Update: September 13, 2021
Facebook will no longer support Facebook Marketplace’s functionality to automatically add, modify or remove inventory listings as of September 13, 2021. However, dealers will be able to showcase their new and used vehicles through a live feed on their Facebook business profile where in-market shoppers can search inventory, get vehicle-specific details, and click through to VDPs.
Get Your Inventory on Google My Business
Digital Air Strike has partnered with Google for over a decade and can now syndicate dealerships’ new and used inventory directly to their Google My Business profile. Active searchers can explore a dealership’s inventory while on Google and ultimately click through to their website to request more information. Learn more about this great solution here.
Your Inventory Should Be on YouTube
Did you know YouTube is the 2nd largest search engine in the world? If you’re not adding your inventory to the site, you’re missing leads and losing out on SEO. Digital Air Strike’s technology creates unique, VIN-specific videos for dealerships’ inventory and posts the videos to the dealers’ YouTube pages. Learn more here. Don’t have a YouTube page? We can help you with that too!
Used-vehicle Dealers Tap Facebook Marketplace for Sales Leads
By Vince Bond Jr.
Facebook Marketplace, a hub where people can buy and sell anything from laptop computers to furniture, is becoming a force in the used-car arena.
Dealers are uploading their inventory alongside private sellers on the platform and finding a receptive audience. Digital Air Strike, a digital marketing agency with numerous clients on the 4-year-old platform, can track transactions back to Marketplace and said it has become a more conducive sales avenue for dealerships.
Initially, users had to manually upload their vehicles. But Marketplace now allows stores to integrate their fleets with the hub and do automatic uploads as vehicles become available, Digital Air Strike CEO Alexi Venneri said.
Inventory can be uploaded for free. When perusing vehicle listings, consumers can see how pricing compares with that of other vehicles using the Kelley Blue Book Fair Market Range tool.
When interested shoppers send inquiries via Facebook Messenger, it’s up to dealerships how to engage with them. Digital Air Strike connects with these clients via a chatbot through its Response Path technology. The bot can shepherd the conversation to the next stage by forwarding leads to a dealership’s customer relationship management system.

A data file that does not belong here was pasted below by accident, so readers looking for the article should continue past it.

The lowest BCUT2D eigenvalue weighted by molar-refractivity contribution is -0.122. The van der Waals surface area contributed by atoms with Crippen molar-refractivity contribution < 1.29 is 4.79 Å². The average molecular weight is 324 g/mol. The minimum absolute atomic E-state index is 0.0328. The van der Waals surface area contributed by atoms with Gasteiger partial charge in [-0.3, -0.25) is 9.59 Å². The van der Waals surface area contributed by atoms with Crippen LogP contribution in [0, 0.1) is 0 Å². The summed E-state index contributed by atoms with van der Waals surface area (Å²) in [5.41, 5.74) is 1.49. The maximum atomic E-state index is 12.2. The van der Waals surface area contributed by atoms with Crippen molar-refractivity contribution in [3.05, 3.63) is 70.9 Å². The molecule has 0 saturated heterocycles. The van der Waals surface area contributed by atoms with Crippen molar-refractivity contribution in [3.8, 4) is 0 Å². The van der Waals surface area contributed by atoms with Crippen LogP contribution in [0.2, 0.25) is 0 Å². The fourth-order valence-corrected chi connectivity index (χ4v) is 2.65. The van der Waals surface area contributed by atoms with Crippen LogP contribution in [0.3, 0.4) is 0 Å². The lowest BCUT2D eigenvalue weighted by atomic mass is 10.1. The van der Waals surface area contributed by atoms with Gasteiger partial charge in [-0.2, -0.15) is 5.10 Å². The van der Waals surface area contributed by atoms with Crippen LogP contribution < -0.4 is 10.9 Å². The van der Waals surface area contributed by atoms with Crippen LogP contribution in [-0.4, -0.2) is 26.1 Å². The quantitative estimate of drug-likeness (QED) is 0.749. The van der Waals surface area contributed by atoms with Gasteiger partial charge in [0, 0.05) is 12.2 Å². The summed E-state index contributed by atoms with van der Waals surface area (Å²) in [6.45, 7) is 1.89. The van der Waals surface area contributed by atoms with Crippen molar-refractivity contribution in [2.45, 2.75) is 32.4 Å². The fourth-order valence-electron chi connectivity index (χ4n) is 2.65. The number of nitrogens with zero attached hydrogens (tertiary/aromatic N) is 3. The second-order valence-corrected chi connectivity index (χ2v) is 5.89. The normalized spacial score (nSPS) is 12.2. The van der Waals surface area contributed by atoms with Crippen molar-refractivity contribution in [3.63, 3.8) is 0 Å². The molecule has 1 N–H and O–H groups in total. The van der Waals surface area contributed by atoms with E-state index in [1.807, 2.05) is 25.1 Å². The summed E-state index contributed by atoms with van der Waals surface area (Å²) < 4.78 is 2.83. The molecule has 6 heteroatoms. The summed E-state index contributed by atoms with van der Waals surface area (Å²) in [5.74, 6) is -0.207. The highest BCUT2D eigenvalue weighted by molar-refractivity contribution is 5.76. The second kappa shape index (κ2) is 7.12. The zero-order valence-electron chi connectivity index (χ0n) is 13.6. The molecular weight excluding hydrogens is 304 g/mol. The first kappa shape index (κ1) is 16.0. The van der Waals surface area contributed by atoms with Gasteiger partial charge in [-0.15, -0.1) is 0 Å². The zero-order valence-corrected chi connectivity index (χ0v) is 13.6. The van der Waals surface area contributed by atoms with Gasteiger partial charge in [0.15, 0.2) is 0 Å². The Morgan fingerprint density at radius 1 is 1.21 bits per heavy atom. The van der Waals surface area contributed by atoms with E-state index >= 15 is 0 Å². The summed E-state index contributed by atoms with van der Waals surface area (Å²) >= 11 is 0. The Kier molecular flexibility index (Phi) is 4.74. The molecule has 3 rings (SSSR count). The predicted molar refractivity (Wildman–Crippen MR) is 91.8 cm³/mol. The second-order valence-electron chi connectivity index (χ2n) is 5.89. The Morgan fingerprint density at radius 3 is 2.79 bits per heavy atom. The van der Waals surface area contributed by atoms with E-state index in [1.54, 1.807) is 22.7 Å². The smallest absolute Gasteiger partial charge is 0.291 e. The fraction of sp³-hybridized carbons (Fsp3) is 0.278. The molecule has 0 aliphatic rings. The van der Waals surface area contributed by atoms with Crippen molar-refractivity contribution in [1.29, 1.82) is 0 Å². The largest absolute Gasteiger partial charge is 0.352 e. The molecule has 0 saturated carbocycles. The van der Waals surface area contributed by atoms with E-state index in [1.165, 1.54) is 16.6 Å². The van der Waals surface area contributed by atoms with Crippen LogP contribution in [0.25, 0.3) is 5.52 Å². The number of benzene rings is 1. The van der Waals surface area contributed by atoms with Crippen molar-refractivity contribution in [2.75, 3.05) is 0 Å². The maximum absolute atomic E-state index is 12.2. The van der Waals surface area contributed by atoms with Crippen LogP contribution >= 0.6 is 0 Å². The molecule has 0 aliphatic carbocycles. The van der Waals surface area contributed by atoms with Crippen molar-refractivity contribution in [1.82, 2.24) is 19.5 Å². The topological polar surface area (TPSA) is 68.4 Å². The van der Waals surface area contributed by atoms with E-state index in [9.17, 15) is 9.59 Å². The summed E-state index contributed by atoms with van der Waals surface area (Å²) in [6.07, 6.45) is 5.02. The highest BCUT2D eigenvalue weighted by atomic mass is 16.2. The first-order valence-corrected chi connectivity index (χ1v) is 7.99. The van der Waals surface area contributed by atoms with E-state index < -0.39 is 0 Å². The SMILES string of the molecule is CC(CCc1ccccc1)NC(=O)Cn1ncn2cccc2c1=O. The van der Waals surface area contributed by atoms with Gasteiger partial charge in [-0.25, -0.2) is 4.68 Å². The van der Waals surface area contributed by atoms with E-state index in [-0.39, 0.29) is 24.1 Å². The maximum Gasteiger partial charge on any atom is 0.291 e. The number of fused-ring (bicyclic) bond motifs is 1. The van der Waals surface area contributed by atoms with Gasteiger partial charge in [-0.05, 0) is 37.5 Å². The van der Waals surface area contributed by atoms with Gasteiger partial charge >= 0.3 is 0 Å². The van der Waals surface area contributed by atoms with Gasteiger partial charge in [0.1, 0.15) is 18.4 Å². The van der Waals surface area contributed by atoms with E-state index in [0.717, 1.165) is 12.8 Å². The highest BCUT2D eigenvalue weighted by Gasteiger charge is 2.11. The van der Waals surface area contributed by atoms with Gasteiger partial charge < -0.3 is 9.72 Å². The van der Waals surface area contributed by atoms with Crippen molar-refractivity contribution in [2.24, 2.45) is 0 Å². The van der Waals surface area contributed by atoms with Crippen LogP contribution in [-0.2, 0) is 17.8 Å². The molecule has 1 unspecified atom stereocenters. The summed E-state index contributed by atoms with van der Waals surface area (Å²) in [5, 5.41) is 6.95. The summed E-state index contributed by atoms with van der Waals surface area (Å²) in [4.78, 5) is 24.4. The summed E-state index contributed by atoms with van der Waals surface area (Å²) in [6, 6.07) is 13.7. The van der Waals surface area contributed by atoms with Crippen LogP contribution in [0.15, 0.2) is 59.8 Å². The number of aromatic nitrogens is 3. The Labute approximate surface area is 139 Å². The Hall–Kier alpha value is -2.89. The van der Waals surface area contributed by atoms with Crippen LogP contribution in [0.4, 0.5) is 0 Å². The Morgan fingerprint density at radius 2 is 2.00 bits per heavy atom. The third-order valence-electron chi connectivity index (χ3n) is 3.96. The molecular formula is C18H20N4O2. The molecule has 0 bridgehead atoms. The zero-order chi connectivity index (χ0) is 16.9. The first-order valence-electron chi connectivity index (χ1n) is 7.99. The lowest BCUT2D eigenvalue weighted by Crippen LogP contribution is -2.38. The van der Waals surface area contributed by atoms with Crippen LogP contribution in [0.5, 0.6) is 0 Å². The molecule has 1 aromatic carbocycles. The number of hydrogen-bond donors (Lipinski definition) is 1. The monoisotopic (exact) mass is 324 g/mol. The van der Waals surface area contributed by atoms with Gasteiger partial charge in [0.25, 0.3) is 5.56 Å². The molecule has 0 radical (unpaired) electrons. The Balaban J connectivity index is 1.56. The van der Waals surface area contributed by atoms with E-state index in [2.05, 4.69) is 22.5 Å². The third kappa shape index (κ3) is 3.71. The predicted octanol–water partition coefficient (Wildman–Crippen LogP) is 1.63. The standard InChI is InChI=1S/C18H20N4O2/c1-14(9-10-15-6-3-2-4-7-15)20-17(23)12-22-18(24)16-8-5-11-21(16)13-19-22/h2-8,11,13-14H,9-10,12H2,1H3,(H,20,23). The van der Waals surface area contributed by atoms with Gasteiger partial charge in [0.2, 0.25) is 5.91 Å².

Although Facebook only allows for used cars to be listed, Venneri said new vehicles can be pitched during the chat. Shoppers have the option to switch over to a salesperson during the Messenger exchanges via text or a call.
Stores are having success on the platform.
Digital Air Strike attributed 212 sales and more than $415,000 in revenue for Mac Haik Chrysler-Dodge-Jeep-Ram in Jackson, Miss., to Marketplace from June 11 to Wednesday, Sept. 9. The marketing company’s Response Path tool handled more than 6,000 conversations that turned into 1,900 leads.
During that same stretch, it handled 247 conversations on Marketplace for Hampton Toyota in Lafayette, La., that resulted in 59 leads and seven sales.
In July and August, Volkswagen of Abilene in Texas kick-started 86 conversations on Marketplace that generated 21 leads. Digital Air Strike said the discussions resulted in three sales.
The used-car market has been fighting through the pandemic-induced economic downturn.
Edmunds said the average value of used cars increased more than 16 percent in July alone and that franchised car dealers sold 1.2 million used cars and trucks in June, up 22 percent from a year earlier.
It was the highest monthly total since at least 2007.
Consumers have a largely favorable view of Marketplace that dealers can capitalize on.
In a Digital Air Strike study on digital retailing trends released in February, 43 percent of vehicle buyers said they would purchase a vehicle on Marketplace. The study said 91 percent of customers have had a positive experience with Facebook Marketplace. In addition, one-third of buyers said they previously had contacted a business through Facebook Messenger.
Venneri said Marketplace is evolving into its own world. Facebook users can sign onto the platform these days with commerce in mind, not just to share photos.
“You don’t need to be the person that goes on Facebook and wants to post pictures of your cats and kids,” Venneri told Automotive News. “It’s more transactional in nature.”
Click here to read the article on the Automotive News website.